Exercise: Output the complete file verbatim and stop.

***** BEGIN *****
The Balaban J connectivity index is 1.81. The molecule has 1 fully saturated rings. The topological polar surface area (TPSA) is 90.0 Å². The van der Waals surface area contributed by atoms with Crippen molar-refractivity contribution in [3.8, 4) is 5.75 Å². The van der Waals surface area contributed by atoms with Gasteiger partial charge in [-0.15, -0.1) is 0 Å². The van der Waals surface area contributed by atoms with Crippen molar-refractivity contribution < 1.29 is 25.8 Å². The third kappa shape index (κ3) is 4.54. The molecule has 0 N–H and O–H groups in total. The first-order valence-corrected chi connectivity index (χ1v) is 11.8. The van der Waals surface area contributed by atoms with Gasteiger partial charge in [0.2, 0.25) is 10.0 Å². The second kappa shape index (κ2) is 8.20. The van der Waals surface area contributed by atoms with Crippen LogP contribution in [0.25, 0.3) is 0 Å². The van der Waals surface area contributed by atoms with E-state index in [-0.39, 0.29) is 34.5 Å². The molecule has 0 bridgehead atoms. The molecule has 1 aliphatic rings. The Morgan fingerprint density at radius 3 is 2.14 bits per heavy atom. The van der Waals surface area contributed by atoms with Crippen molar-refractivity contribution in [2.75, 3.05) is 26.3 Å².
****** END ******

The Balaban J connectivity index is 1.81. The molecule has 1 fully saturated rings. The topological polar surface area (TPSA) is 90.0 Å². The van der Waals surface area contributed by atoms with Crippen molar-refractivity contribution in [3.8, 4) is 5.75 Å². The van der Waals surface area contributed by atoms with Gasteiger partial charge in [-0.15, -0.1) is 0 Å². The van der Waals surface area contributed by atoms with Crippen molar-refractivity contribution < 1.29 is 25.8 Å². The third kappa shape index (κ3) is 4.54. The molecule has 0 N–H and O–H groups in total. The first-order valence-corrected chi connectivity index (χ1v) is 11.8. The van der Waals surface area contributed by atoms with Gasteiger partial charge in [0.2, 0.25) is 10.0 Å². The second kappa shape index (κ2) is 8.20. The van der Waals surface area contributed by atoms with Crippen LogP contribution in [0.25, 0.3) is 0 Å². The van der Waals surface area contributed by atoms with E-state index in [-0.39, 0.29) is 34.5 Å². The molecule has 0 bridgehead atoms. The molecule has 1 aliphatic rings. The Morgan fingerprint density at radius 3 is 2.14 bits per heavy atom. The van der Waals surface area contributed by atoms with Crippen molar-refractivity contribution in [2.75, 3.05) is 26.3 Å².